A new consumer resource, What's in Our Food: Understanding Common Food Ingredients, takes the mystery out of common food ingredients by describing how and why they are used and the U.S. government's process for determining if they are safe to eat and accurately labeled.
Food ingredients, which include anti-caking agents, emulsifiers, enzymes, fats and oils, food colors and leavening agents, are added to foods for a variety of reasons, such as to maintain or improve safety and freshness, improve taste, provide texture, or improve appearance. Some food ingredients have been used for centuries, whereas some were developed more recently, and they can contribute to making foods safer, more convenient, healthful, flavorful and more affordable.
The long names of some food ingredients listed on food labels are often unfamiliar to consumers, leading to many questions, but that is because the FDA requires them to be listed using their formal, scientific names. Baking soda, for example, is referred to as sodium bicarbonate. The new IFIC Foundation resource includes a "Quick Reference Guide to What's in Our Food" that describes many common food ingredients and their functions in our food, provides more familiar terms for some ingredients, examples of foods that contain certain ingredients and an outline of FDA's approval process for food ingredients.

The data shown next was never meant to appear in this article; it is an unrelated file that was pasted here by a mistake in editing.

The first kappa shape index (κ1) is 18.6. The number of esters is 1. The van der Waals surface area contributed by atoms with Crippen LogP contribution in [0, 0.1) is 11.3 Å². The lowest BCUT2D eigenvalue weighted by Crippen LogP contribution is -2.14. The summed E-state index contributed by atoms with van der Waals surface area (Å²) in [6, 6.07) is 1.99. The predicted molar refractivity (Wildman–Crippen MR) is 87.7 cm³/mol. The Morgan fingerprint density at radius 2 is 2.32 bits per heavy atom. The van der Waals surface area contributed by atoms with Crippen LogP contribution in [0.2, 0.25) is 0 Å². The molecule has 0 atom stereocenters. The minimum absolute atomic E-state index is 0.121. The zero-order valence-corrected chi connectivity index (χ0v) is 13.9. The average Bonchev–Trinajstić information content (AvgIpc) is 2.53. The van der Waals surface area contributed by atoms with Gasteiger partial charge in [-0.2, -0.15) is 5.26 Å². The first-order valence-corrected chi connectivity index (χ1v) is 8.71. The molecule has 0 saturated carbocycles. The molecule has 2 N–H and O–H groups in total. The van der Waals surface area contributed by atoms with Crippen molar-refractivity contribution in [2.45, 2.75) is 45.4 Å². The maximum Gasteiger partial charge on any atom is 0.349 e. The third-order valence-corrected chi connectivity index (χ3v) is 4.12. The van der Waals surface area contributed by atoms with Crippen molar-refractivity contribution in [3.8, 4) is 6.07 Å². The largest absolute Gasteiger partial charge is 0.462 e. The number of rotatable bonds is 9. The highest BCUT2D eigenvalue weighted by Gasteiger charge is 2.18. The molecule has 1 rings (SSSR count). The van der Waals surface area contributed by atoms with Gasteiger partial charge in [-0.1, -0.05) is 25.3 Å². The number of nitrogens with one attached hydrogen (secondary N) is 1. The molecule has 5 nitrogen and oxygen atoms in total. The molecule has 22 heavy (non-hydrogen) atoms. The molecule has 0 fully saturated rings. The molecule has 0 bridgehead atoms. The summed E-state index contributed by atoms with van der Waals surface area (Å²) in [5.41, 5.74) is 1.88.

Developed by the International Food Information Council (IFIC) Foundation and favorably reviewed by the American Academy of Nurse Practitioners (AANP), it can be downloaded below.
"Our Food & Health Survey results show that nine out of 10 consumers give thought to what's in their food and pay attention to ingredients listed on food labels," says RD, LD, FADA, IFIC Foundation Senior Vice President, Nutrition and Food Safety Marianne Smith Edge. "For this reason, it is important to bring clarity to those unfamiliar 'chemical' sounding names of ingredients that are really quite common, readily found in nature and play important roles in keeping our food safe, affordable, and delicious."
"AANP is pleased to be part of this important effort to provide information about food safety," said AANP President Angela Golden, DNP, FNP-C, FAANP. "In addition to diagnosing and managing acute and chronic illness, NPs place a strong emphasis on health promotion and disease prevention, counseling their patients to make healthy lifestyle choices. Providing patients with information about the ingredients in food and food safety is a natural fit."